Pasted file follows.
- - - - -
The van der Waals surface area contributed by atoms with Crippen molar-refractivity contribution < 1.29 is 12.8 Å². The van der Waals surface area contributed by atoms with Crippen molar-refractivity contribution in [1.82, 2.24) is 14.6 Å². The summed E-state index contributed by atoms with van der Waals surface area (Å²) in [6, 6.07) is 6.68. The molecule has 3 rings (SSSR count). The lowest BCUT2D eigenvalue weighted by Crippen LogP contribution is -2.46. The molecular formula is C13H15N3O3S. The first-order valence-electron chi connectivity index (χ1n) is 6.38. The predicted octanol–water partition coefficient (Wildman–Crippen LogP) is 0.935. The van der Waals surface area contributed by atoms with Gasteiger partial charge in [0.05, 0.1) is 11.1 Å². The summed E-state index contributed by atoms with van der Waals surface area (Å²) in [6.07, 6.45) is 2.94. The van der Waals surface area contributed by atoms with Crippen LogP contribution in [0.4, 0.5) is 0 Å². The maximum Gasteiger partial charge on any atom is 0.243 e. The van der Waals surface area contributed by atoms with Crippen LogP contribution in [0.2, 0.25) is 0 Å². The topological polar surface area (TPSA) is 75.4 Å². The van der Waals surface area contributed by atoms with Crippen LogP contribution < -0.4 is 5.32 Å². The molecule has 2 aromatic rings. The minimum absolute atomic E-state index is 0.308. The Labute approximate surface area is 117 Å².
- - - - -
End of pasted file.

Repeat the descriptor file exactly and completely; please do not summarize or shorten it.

The van der Waals surface area contributed by atoms with Crippen molar-refractivity contribution < 1.29 is 12.8 Å². The van der Waals surface area contributed by atoms with Crippen molar-refractivity contribution in [1.82, 2.24) is 14.6 Å². The summed E-state index contributed by atoms with van der Waals surface area (Å²) in [6, 6.07) is 6.68. The molecule has 3 rings (SSSR count). The lowest BCUT2D eigenvalue weighted by Crippen LogP contribution is -2.46. The molecular formula is C13H15N3O3S. The first-order valence-electron chi connectivity index (χ1n) is 6.38. The predicted octanol–water partition coefficient (Wildman–Crippen LogP) is 0.935. The van der Waals surface area contributed by atoms with Gasteiger partial charge in [0.05, 0.1) is 11.1 Å². The summed E-state index contributed by atoms with van der Waals surface area (Å²) in [6.07, 6.45) is 2.94. The van der Waals surface area contributed by atoms with Crippen LogP contribution in [0.4, 0.5) is 0 Å². The maximum Gasteiger partial charge on any atom is 0.243 e. The van der Waals surface area contributed by atoms with Crippen LogP contribution in [0.2, 0.25) is 0 Å². The topological polar surface area (TPSA) is 75.4 Å². The van der Waals surface area contributed by atoms with Crippen LogP contribution < -0.4 is 5.32 Å². The molecule has 2 aromatic rings. The minimum absolute atomic E-state index is 0.308. The Labute approximate surface area is 117 Å².